Bush Appointees Browbeat Senior Military Officers on Geneva Conventions
By Ann Wright
t r u t h o u t | Perspective
Thursday 28 September 2006
As a retired US Army Reserve colonel, I am aghast at the blatant browbeating by civilian political appointees of the Bush administration of another generation of senior US military officers. In late 2002 and 2003, Secretary of Defense Donald Rumsfeld began the browbeating. He forced US Central Command commander General Tommy Franks into accepting a war plan for Iraq that Franks knew had too few military personnel for the job ahead - the invasion and occupation of Iraq.
After he retired, Franks said he was worn down by Rumsfeld's never-ending complaints about too many military troops in the general's operations plan. Franks eventually decided to invade and occupy with the minimal forces that Rumsfeld demanded. We know the result: not enough troops to protect the civilian population or the civilian infrastructure (water, sewage, electrical plants); not enough troops to prevent looting; not enough troops to seal the borders from those coming in from other countries; not enough troops to fulfill the responsibilities of an occupying force as required by international law; not enough troops to protect the troops.
Now, William Haynes, the chief civilian lawyer of the Department of Defense, one of the administration's architects of torture and nominated to a life-long judgeship on the Fourth Circuit Court of Appeals, has browbeaten the four military services' senior military lawyers, the Judge Advocate Generals (all two star officers), into signing a "do not object" letter to the Senate Armed Services Committee. The letter says that the senior military lawyers do not object to two key provisions of the Bush bill that would reinterpret US obligations under the Geneva Conventions and also would protect US intelligence agents from war crimes prosecutions. Previously the military lawyers had publicly questioned, in Congressional hearings in both the Senate and House, the reinterpreting of the Geneva Conventions. The "do not object" letter was written when, after hours of browbeating by William Haynes, the two star officers refused to sign a "letter of endorsement" of the Bush plan, but instead signed the lesser of the two options, the "do not object" statement.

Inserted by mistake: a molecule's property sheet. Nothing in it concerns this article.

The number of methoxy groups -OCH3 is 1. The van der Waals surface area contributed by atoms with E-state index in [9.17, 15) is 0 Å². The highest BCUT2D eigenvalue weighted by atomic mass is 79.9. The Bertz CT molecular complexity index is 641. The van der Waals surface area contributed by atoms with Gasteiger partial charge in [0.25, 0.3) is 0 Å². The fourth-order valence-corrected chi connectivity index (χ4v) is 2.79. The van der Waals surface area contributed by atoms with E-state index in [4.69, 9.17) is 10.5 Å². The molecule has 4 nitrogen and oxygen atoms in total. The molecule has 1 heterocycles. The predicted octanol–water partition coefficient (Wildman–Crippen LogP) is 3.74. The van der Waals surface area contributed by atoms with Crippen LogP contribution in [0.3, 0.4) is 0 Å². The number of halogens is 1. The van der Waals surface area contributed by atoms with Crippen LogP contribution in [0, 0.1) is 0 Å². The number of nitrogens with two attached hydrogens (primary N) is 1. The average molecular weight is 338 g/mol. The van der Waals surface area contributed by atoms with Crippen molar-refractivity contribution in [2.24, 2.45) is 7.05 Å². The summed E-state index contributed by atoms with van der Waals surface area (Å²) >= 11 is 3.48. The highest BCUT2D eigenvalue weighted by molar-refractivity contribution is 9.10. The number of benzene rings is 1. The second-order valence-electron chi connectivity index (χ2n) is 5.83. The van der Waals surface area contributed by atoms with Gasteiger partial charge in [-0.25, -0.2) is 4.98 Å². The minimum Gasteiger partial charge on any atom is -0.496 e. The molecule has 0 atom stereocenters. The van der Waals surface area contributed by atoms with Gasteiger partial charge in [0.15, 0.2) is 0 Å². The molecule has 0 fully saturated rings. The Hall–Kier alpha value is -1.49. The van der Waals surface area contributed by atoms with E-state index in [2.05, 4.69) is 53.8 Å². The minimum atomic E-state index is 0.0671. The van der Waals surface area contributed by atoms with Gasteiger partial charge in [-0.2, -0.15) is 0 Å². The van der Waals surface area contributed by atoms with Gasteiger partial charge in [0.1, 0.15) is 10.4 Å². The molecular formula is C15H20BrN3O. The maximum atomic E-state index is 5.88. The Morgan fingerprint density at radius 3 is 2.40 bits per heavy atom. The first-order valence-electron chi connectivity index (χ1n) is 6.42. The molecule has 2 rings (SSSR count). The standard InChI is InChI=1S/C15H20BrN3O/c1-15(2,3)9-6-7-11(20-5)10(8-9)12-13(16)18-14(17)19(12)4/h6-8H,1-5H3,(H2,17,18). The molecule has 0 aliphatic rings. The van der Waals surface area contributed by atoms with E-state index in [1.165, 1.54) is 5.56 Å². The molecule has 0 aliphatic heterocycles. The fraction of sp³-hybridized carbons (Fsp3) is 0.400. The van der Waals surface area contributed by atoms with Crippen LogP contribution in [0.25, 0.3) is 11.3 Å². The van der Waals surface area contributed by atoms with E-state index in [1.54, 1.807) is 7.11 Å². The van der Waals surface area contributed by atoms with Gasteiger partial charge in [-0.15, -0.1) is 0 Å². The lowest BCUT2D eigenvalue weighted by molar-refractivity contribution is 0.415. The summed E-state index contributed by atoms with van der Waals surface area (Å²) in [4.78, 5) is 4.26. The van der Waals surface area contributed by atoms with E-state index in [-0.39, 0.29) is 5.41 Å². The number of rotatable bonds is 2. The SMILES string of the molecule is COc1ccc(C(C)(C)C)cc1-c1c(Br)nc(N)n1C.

According to the Washington Post (September 15, 2006), the Air Force's top lawyer, Major General Charles J. Dunlap, said that he was not forced to sign the "do not object" letter, but still had reservations about the administration's proposal, just not in the areas discussed in the letter. But, late on September 15, the Army's Judge Advocate General, Major General Scott Black, sent another letter to Senator McCain reinforcing the earlier stand of the lawyers, stating "further redefinition" of the Geneva Conventions "is unnecessary and could be seen as a weakening of our treaty obligations, rather than a reinforcement of the standards of treatment." The senior lawyers have made a noble and professional end-run around the browbeating!